As longtime legislators who believe in the promotion of human rights and dignity, we are deeply disappointed by the U.S. State Department’s recent decision to resume arms sales to Bahrain. U.S. arms sales should never aid and abet the repression of peaceful protesters, and we are introducing legislation to roll back this misguided decision.
Bahrain’s ruling regime has cracked down on opposition leaders, human rights activists and even medics since massive popular protests erupted in 2011. Amid international condemnation, the regime established the Bahrain Independent Commission of Inquiry (BICI) to look into the crackdown. And when the BICI came back with 26 recommendations, the regime promised to implement them all.
Bahrain’s leaders now say they have put those dark days behind them and contend they have fully implemented the BICI recommendations. The State Department’s own reports suggest a different story, and in fact, State could last certify that Bahrain had implemented only five of the 26 recommendations.
Meanwhile, the regime’s campaign to harass, intimidate and bludgeon activists continues unabated, rights groups note. Bahrain’s leaders have repeatedly targeted leading human rights defender Nabeel Rajab because of his views, jailing him on several occasions. Nabeel is just one of the many dissidents regularly harassed or attacked by the regime. Bahrain’s prisons are bursting at the seams with people jailed on flimsy evidence and bogus charges.
So we were surprised and disappointed when the State Department announced last month that it would lift its ban on selling or transferring certain weapons to Bahrain.
We have long supported this ban both because it keeps U.S. weapons out of the hands of bad actors and because a privileged relationship with the United States should depend on respect for basic rights such as free assembly and expression. Unfortunately, State’s announcement sends precisely the opposite message to Bahrain’s rulers.
In light of this misguided decision, we joined together to introduce bipartisan legislation that would block the sale or transfer of certain weapons to Bahrain until Bahrain’s leaders have fully implemented the BICI recommendations. The Senate and House of Representatives should pass this resolution in short order and put real pressure on the Bahrainis to implement the reforms they have been promising for years.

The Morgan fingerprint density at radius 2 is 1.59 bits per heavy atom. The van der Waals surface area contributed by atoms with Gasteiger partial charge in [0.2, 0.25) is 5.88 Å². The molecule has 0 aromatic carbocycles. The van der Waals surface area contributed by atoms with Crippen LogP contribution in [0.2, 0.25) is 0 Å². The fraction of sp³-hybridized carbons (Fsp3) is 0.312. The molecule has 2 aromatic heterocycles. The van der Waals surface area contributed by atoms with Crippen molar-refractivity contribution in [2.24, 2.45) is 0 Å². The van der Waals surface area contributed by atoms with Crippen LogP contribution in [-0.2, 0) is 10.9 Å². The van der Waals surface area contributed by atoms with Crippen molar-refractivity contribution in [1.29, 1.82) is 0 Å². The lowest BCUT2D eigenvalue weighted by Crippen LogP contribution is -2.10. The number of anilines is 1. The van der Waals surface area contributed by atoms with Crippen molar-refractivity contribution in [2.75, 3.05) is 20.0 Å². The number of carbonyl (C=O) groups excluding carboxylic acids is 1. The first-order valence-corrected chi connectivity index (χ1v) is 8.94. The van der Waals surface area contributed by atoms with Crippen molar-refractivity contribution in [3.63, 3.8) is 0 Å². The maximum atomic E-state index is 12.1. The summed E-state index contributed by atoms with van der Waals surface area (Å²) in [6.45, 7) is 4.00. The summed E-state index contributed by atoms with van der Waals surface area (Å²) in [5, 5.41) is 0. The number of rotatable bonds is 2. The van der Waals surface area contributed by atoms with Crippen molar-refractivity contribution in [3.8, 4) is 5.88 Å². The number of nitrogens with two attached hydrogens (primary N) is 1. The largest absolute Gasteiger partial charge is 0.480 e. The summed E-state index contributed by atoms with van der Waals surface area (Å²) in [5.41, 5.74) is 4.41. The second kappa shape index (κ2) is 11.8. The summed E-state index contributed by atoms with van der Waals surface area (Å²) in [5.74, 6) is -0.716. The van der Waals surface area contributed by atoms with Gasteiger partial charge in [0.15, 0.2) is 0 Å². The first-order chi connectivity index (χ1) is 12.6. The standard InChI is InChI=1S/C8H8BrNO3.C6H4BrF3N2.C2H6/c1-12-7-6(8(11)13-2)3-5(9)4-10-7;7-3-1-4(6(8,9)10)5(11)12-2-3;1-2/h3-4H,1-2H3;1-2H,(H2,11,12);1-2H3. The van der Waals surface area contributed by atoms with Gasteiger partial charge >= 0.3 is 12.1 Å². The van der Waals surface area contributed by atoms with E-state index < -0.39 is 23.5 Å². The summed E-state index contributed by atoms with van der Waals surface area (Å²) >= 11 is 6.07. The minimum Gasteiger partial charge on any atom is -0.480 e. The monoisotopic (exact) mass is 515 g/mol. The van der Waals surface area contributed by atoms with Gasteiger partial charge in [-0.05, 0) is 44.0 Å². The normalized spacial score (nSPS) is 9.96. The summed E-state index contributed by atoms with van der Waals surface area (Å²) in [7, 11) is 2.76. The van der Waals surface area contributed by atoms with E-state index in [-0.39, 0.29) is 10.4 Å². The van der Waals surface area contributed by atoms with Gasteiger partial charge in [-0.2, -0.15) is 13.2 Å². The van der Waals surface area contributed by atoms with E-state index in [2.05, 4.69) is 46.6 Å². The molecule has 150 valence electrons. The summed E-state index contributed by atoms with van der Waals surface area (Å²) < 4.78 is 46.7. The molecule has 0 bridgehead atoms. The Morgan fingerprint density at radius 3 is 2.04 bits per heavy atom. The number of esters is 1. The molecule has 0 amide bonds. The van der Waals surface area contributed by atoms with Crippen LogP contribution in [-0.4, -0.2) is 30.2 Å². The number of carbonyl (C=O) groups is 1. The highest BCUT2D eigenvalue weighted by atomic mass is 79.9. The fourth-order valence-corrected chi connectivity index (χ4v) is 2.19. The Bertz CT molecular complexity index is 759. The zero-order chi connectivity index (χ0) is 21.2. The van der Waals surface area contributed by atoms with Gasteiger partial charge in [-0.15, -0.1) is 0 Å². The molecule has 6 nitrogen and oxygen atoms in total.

People sometimes ask us why a senator from Oregon and a congressman from Massachusetts care so much about an island about the same size as Austin, Texas. One reason is that important U.S. allies and partners such as Bahrain ought to be held to a higher standard; another is that continued repression could lead to increased violence and instability, threatening the safety of several thousand U.S. Navy personnel in Bahrain and further destabilizing the Middle East.
In light of these concerns, we are disappointed that the administration has done so little to push Bahrain’s leaders on human rights. When Bahrain expelled top human rights official Tom Malinowski in July 2014, the administration’s response was surprisingly muted. Bahrain also denied Congressman McGovern and Brian Dooley, a director with Human Rights First, entry in August 2014.
While we understand that international relationships are multifaceted, we reject the argument that human rights concerns must naturally give way to geopolitical ones. Indeed, unaddressed human rights abuses often lead to geopolitical problems.
The more repressive a regime becomes, the more likely today’s peaceful protests become tomorrow’s violence and chaos — a story that has played out in other Middle Eastern countries.
The United States should only restart these arms sales in response to real reform, not continued repression. Washington has an opportunity to take a meaningful step to advance human rights in the region. Congress should seize this moment and pass this bill.
Ron Wyden is a U.S. senator representing Oregon and Jim McGovern is a U.S. representative representing Massachusetts’ 2nd Congressional District. The views expressed are their own.